We rate StoreSense Very Good because it's complete and easy to get running. We would have given it our best score if it didn't limit both the providers' and the merchant customers' ability to customize the solution. Every StoreSense provider sells exactly the same service, making the amount it charges the only thing to differentiate it from its competition. We also wish Kurant would scale its hardware to match the provider's volume. Once you outgrow Kurant's rather small server, scaling StoreSense is up to you.
Ready to run
The word turnkey is so often misused that we were pleasantly surprised to find StoreSense 4.0 actually comes out of the box ready to run. Kurant loads the RaQ with its Java-based software and configures the MySQL database and Apache Web server. All the RaQ asks for is an IP address. The StoreSense Java software launches itself when the RaQ powers up.
All interaction with StoreSense 4.0, both for the service provider and for its merchant customers, is Web-based. The provider's first task is to register the system with Kurant. The provider's StoreSense sends sales data to Kurant, so per-subscriber billing is automatic. The provider defines the characteristics of its Site Store, including name, address, phone number, and such, to create a built-in e-commerce site that will automatically pitch to and sign up new merchant customers.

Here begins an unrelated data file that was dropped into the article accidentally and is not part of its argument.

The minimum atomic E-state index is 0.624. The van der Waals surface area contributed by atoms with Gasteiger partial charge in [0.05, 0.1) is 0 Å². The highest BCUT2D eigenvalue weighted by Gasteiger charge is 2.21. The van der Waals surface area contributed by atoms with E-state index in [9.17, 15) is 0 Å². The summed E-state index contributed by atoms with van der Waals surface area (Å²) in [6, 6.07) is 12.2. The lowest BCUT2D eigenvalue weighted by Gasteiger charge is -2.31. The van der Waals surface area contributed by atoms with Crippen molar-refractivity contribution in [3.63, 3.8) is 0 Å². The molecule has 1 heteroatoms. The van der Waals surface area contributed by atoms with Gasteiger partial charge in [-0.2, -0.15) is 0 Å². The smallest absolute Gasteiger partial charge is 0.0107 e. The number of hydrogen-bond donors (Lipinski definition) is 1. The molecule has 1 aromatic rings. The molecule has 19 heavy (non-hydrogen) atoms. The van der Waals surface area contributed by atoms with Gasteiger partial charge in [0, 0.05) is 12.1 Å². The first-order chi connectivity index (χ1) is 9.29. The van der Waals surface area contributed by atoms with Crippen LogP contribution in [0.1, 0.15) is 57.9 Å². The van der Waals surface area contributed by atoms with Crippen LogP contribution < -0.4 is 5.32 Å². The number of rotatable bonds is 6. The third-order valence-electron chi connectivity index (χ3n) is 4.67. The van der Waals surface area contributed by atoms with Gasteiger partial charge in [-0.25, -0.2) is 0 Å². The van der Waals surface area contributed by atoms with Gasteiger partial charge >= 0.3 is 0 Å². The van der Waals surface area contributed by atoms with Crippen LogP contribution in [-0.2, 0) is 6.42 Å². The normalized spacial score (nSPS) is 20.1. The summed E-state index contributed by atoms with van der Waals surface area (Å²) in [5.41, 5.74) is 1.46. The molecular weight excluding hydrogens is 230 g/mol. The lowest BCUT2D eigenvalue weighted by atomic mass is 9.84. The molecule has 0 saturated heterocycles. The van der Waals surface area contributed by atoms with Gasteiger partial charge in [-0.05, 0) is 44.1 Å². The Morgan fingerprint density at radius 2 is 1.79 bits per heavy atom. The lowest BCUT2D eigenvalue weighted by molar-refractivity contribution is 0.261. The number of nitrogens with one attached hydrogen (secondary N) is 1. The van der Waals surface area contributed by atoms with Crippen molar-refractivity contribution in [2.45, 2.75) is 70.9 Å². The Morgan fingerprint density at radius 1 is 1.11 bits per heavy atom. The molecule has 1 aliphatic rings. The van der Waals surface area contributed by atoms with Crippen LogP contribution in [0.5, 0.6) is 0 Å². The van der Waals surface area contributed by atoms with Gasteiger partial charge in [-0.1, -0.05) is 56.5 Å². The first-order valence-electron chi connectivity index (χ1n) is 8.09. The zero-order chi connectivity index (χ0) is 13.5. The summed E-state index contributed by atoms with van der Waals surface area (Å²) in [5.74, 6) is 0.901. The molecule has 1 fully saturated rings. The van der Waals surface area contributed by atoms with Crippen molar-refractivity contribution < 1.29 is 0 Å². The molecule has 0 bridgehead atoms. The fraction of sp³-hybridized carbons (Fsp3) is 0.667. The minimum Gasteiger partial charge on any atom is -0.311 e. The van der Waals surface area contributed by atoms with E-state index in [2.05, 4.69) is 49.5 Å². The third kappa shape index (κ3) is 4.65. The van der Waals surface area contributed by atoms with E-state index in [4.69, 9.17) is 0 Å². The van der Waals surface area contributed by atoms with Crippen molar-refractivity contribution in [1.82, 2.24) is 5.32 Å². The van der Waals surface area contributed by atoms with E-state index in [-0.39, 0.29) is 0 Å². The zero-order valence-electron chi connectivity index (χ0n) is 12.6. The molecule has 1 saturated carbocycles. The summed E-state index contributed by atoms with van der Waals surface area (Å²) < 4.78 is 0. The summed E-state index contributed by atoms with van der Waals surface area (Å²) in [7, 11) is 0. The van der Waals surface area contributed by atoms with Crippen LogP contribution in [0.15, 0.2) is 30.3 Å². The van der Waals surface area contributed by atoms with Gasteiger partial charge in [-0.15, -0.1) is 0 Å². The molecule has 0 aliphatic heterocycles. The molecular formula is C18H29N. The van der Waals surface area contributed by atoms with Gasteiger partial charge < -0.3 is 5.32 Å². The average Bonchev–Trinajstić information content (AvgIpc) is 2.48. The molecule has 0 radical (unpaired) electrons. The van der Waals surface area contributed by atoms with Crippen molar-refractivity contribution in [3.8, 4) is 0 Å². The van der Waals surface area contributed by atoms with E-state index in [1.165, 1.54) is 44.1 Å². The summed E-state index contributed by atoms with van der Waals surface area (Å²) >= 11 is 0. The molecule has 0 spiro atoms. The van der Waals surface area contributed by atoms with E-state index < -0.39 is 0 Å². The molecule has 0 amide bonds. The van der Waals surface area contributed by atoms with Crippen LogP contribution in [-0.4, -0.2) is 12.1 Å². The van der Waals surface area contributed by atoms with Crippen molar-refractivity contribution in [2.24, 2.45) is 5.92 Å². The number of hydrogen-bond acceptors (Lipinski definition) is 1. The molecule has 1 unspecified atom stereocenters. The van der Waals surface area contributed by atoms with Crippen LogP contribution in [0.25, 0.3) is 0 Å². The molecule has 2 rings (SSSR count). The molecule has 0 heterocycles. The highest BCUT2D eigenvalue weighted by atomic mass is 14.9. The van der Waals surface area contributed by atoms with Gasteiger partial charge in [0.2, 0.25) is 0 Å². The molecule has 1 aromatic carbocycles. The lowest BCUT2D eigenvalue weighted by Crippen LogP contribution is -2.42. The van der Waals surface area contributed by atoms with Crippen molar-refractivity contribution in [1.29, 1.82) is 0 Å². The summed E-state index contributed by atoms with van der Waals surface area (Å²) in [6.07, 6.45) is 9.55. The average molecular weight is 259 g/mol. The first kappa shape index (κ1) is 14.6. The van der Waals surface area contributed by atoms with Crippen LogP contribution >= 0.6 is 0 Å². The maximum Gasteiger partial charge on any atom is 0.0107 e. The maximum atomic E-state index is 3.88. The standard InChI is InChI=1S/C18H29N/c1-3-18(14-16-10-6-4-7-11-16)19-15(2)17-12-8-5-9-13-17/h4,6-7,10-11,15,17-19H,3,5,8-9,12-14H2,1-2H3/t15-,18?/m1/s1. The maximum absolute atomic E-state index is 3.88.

The Site Store is one of StoreSense's strongest features. It does a fantastic job of selling the service by providing great marketing materials that make merchants want to sign up immediately.
But a rather big flaw exists. Part of the sales pitch is a sample storefront that, unfortunately for the service provider hoping to snag new business, is hosted at Kurant. From there, a prospective customer can navigate to a list of other providers that host their services via StoreSense, including, of course, the competitors. This is a serious setback, but it's the only problem we uncovered in StoreSense's thoroughly informative and effective self-marketing.
Watch your head
StoreSense 4.0 creates a fairly complete e-commerce solution for service providers to market to small merchant customers, but many factors limit the maximum size of a merchant who would benefit from the services: the lack of support for most customization, restricted EDI (electronic data interchange) with suppliers, slow Web interfaces, and extremely limited support for accounting software (only Quicken's QuickBooks is supported). A startup merchant with fewer than 50 catalog items and a few hundred sales tickets per month will thrive on the services offered by StoreSense-based providers.